Statistically Guided Accountancy

Big data is arguably the most important trend in the world of accounting. That said statistics has become a key tool for accountants in the modern market. Take the case of an auditor. It is practically impossible to carry out a reliability assessment without dealing with big data. The only practical approach lies in the use of statistical samples to represent the entirety available data. A knowledge in statistics proves paramount in such a case.

Reliability assessments are, however, far from the only accountancy tasks that bring accountants face to face with big data. Every form of accountancy undertaken in today’s world necessitates interaction with big data.

A controller streamlines the activities of his or her firm to ensure profitability. These accountants are usually jacks-of-all-trades. Since they deal with the entirety of an organization’s statistical needs, they cannot specialize. Even with all their vast know-how, however, they need statistical knowledge to flourish in today’s market. To ensure and guarantee profitability, they have to understand the statistical philosophies governing forecasts and analyses.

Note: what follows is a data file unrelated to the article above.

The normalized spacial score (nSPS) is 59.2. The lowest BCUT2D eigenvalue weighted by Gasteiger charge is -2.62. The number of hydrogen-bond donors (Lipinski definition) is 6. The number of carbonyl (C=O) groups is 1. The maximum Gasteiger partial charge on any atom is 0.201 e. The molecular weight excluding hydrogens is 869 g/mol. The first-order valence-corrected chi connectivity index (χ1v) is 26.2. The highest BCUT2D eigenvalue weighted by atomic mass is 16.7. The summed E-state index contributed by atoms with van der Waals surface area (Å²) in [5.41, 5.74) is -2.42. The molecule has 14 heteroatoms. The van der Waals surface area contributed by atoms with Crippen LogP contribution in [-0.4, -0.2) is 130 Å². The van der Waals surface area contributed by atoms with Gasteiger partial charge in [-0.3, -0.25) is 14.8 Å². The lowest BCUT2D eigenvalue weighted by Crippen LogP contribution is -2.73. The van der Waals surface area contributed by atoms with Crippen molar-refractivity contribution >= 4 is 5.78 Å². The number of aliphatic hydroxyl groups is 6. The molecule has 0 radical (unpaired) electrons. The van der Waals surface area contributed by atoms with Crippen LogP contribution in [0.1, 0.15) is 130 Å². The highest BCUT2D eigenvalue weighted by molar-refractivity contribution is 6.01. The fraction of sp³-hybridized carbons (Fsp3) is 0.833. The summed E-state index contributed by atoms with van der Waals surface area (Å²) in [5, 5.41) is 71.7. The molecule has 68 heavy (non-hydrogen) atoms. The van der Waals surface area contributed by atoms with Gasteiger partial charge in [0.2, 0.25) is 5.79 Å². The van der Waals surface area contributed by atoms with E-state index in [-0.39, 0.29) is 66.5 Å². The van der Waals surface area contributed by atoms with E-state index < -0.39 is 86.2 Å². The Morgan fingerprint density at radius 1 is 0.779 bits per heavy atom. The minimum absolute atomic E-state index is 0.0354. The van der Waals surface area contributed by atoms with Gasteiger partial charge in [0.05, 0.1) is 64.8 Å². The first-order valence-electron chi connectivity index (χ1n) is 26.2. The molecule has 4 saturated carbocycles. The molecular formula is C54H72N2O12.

Another case is the policy recommendations that the American Benefits Council developed to promote retirement security. The policies were developed after analysis of historical statistical data. The accountants that were called in employed statistical know-how alongside their accountancy expertise to standardize, regulate, and manage defined benefit plans. That goes to show just how frequent the interaction between accountants and big data has become in today’s data driven market.

In a nutshell, it is impossible to work in today’s and tomorrow’s markets without interaction with big data. Such interactions are best handled by a person who is educated on the principles, ideologies, and workings of statistics. The modern accountant, therefore, has a lot to gain from statistical know-how. Not only does it make him or her more efficient; he or she or gets exposure into new markets that would have been otherwise unreachable.